Lack of improvement in death rates, experts say, may be because recipients are sicker,,,,
WEDNESDAY, July 1 (HealthDay News) -- Despite efforts to fine-tune the procedure for cardiopulmonary resuscitation, or CPR, the survival rate for older people given CPR has not changed much in recent decades, new research has found.
Just 18 percent of adults older than 65 who received CPR while in the hospital survived long enough to be discharged, according to a new study in the July 2 issue of the New England Journal of Medicine. However, during the study period, from 1992 to 2005, the number of people in this age group who were given CPR before they died jumped 37 percent -- from 3.8 percent in 1992 to 5.2 percent in 2005.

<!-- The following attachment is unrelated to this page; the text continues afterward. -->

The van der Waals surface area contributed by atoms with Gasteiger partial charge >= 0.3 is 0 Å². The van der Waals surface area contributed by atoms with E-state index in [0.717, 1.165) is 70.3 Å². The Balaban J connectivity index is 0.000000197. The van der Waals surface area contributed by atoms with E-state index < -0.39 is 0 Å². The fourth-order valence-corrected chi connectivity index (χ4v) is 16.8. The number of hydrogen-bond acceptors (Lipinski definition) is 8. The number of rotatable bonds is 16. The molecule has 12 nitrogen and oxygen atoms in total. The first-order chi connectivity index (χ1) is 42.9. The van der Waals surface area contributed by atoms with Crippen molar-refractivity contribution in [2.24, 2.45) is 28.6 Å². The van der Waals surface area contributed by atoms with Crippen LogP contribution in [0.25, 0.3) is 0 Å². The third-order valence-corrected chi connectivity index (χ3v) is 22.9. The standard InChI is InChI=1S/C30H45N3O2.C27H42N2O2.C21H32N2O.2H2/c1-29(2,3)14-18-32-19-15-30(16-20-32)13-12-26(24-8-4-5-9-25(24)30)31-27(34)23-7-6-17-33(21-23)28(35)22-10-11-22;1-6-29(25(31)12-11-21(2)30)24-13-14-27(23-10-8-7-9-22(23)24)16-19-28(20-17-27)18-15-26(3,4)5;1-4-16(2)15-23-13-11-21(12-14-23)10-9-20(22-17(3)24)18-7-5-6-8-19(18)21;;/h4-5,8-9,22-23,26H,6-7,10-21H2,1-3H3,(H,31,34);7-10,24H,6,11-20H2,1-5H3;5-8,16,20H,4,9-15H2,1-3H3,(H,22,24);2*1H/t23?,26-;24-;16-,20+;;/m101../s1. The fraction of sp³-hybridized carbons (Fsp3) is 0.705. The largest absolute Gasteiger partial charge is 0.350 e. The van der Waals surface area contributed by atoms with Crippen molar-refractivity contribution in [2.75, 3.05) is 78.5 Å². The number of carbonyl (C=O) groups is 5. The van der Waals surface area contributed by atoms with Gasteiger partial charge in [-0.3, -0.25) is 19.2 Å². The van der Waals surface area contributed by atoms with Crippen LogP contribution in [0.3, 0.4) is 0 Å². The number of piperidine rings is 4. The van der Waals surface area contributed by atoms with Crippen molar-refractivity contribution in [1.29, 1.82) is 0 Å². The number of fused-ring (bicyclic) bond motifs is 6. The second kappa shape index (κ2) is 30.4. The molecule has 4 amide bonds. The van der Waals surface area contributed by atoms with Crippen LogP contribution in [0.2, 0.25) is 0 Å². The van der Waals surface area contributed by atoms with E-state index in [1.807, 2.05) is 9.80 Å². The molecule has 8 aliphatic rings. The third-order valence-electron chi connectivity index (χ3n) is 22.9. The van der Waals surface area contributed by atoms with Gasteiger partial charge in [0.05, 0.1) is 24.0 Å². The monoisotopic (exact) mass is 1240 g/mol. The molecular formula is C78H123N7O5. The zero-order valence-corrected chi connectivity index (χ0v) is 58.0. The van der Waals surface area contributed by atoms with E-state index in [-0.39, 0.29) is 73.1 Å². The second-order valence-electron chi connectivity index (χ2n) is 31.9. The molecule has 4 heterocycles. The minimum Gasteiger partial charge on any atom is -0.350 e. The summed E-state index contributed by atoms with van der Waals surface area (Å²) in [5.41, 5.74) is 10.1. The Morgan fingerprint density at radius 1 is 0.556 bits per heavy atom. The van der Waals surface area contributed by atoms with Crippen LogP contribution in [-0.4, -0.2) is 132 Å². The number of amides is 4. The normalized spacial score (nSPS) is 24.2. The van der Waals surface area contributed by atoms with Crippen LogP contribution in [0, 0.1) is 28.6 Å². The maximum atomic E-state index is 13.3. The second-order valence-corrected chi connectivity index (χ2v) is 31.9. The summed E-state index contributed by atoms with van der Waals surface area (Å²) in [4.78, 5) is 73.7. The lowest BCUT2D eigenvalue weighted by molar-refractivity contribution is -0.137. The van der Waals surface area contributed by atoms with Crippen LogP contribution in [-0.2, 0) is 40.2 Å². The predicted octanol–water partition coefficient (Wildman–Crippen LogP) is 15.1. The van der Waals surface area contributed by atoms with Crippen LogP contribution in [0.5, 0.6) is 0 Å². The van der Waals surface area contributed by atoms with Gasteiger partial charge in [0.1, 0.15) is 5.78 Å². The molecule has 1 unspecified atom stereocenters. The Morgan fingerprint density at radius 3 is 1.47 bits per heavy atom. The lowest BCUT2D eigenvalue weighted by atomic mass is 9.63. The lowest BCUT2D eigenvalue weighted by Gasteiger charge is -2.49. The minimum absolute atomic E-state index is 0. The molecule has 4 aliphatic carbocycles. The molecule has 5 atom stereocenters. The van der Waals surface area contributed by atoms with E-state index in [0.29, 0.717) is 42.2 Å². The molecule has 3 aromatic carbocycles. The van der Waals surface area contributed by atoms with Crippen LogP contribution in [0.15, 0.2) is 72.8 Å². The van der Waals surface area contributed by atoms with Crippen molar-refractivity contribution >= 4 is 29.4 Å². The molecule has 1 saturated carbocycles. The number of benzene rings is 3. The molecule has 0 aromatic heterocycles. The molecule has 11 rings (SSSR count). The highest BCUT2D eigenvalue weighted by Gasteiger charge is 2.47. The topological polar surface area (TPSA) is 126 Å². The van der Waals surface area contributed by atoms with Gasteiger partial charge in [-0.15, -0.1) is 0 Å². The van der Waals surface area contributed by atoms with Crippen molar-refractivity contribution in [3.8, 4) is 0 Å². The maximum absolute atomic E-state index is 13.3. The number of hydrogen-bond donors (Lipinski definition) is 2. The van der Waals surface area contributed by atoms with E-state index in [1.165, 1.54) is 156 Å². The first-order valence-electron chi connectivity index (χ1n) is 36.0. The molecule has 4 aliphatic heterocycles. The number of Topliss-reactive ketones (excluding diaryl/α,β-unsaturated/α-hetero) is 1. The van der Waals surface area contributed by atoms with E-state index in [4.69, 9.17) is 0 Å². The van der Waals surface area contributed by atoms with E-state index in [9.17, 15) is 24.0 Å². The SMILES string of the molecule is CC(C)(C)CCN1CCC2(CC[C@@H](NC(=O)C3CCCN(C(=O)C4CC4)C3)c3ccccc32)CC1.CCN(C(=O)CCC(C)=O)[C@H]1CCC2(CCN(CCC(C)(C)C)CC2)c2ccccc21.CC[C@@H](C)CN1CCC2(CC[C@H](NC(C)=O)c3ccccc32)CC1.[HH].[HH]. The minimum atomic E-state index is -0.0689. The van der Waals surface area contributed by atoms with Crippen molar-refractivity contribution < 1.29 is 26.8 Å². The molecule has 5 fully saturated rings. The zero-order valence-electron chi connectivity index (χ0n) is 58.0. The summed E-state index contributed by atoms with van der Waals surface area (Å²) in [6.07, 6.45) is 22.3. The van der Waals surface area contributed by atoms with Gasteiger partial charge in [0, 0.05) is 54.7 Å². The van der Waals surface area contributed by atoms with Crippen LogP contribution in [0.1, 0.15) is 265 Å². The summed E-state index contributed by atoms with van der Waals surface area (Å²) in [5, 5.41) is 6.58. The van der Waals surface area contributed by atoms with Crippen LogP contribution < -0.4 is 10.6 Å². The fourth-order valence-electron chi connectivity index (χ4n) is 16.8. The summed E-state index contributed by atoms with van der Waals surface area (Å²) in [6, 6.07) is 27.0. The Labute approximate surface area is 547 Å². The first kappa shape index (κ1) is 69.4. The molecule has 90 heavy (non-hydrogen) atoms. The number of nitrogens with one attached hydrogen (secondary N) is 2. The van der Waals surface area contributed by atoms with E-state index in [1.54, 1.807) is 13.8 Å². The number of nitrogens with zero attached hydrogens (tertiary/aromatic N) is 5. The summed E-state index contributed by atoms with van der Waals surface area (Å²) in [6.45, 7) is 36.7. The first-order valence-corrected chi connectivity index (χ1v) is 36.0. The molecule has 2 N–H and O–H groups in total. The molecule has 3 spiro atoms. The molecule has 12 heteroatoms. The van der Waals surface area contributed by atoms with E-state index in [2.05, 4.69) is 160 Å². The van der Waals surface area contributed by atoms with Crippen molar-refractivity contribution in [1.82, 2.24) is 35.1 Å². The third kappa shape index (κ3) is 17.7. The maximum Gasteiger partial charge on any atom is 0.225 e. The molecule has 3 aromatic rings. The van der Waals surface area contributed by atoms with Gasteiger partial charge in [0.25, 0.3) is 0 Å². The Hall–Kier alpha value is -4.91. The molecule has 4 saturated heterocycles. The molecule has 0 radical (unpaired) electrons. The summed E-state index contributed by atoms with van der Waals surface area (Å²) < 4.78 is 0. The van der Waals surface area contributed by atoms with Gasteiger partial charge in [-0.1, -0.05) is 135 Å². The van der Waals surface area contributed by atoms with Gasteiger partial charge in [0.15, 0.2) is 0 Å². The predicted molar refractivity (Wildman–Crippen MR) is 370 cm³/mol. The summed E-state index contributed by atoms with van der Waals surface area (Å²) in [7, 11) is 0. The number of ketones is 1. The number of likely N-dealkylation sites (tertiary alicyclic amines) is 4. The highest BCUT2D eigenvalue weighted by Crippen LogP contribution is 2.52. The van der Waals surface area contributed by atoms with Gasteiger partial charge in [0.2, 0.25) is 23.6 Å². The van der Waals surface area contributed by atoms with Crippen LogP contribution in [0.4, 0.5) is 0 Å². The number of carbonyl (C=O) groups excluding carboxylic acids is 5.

"Although significant efforts have been made to improve CPR, we found ... no significant change in survival," said the study's lead author, Dr. William Ehlenbach, a senior fellow at the University of Washington in Seattle.
That's probably because the population is sicker, he said.
"People are living longer with chronic disease," Ehlenbach said. "And, in people 65 and older, it's more common to have multiple, serious chronic illnesses that are less survivable than an acute illness."
"CPR has the highest likelihood of success when the heart is the reason, as in an ongoing heart attack or a heart rhythm disturbance," he explained. "If you're otherwise doing well, CPR will often be successful. But, if you're in the ICU [intensive care unit] with a serious infection and multiple organ failure, it's unlikely that CPR will save you."
Another reason that CPR survival rates have not improved, he said, is that some people who are given CPR probably shouldn't be because it will not significantly extend their life and might prolong their death and suffering.
"People are very commonly surprised at the likelihood of survival after CPR," Ehlenbach said. "Doctors and o
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